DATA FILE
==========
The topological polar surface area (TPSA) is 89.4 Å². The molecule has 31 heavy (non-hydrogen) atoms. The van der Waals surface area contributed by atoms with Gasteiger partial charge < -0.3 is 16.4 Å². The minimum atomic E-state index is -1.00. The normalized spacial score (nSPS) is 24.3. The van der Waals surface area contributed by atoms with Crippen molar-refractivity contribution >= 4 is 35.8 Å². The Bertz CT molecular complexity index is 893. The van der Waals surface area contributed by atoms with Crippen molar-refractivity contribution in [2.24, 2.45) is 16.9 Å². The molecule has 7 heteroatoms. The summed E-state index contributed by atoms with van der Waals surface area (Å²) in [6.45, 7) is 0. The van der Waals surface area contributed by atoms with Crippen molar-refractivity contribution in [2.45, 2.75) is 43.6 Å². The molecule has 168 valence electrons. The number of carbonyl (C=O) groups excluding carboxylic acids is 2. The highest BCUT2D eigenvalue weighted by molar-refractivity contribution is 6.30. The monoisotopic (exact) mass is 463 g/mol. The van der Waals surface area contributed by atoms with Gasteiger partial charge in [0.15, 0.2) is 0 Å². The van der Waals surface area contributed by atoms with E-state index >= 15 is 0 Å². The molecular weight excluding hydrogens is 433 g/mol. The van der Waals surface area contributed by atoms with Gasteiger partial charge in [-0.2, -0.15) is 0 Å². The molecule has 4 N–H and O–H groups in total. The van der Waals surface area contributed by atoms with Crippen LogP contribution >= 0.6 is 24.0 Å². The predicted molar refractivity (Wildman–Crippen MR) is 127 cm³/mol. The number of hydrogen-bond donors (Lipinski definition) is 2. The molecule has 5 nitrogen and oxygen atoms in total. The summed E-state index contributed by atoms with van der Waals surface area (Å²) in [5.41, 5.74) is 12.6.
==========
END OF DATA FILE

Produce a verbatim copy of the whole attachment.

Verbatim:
The topological polar surface area (TPSA) is 89.4 Å². The molecule has 31 heavy (non-hydrogen) atoms. The van der Waals surface area contributed by atoms with Gasteiger partial charge < -0.3 is 16.4 Å². The minimum atomic E-state index is -1.00. The normalized spacial score (nSPS) is 24.3. The van der Waals surface area contributed by atoms with Crippen molar-refractivity contribution >= 4 is 35.8 Å². The Bertz CT molecular complexity index is 893. The van der Waals surface area contributed by atoms with Crippen molar-refractivity contribution in [2.24, 2.45) is 16.9 Å². The molecule has 7 heteroatoms. The summed E-state index contributed by atoms with van der Waals surface area (Å²) in [6.45, 7) is 0. The van der Waals surface area contributed by atoms with Crippen molar-refractivity contribution in [2.45, 2.75) is 43.6 Å². The molecule has 168 valence electrons. The number of carbonyl (C=O) groups excluding carboxylic acids is 2. The highest BCUT2D eigenvalue weighted by molar-refractivity contribution is 6.30. The monoisotopic (exact) mass is 463 g/mol. The van der Waals surface area contributed by atoms with Gasteiger partial charge in [0.15, 0.2) is 0 Å². The van der Waals surface area contributed by atoms with E-state index >= 15 is 0 Å². The molecular weight excluding hydrogens is 433 g/mol. The van der Waals surface area contributed by atoms with Gasteiger partial charge in [-0.2, -0.15) is 0 Å². The molecule has 4 N–H and O–H groups in total. The van der Waals surface area contributed by atoms with Crippen LogP contribution >= 0.6 is 24.0 Å². The predicted molar refractivity (Wildman–Crippen MR) is 127 cm³/mol. The number of hydrogen-bond donors (Lipinski definition) is 2. The molecule has 5 nitrogen and oxygen atoms in total. The summed E-state index contributed by atoms with van der Waals surface area (Å²) in [5.41, 5.74) is 12.6.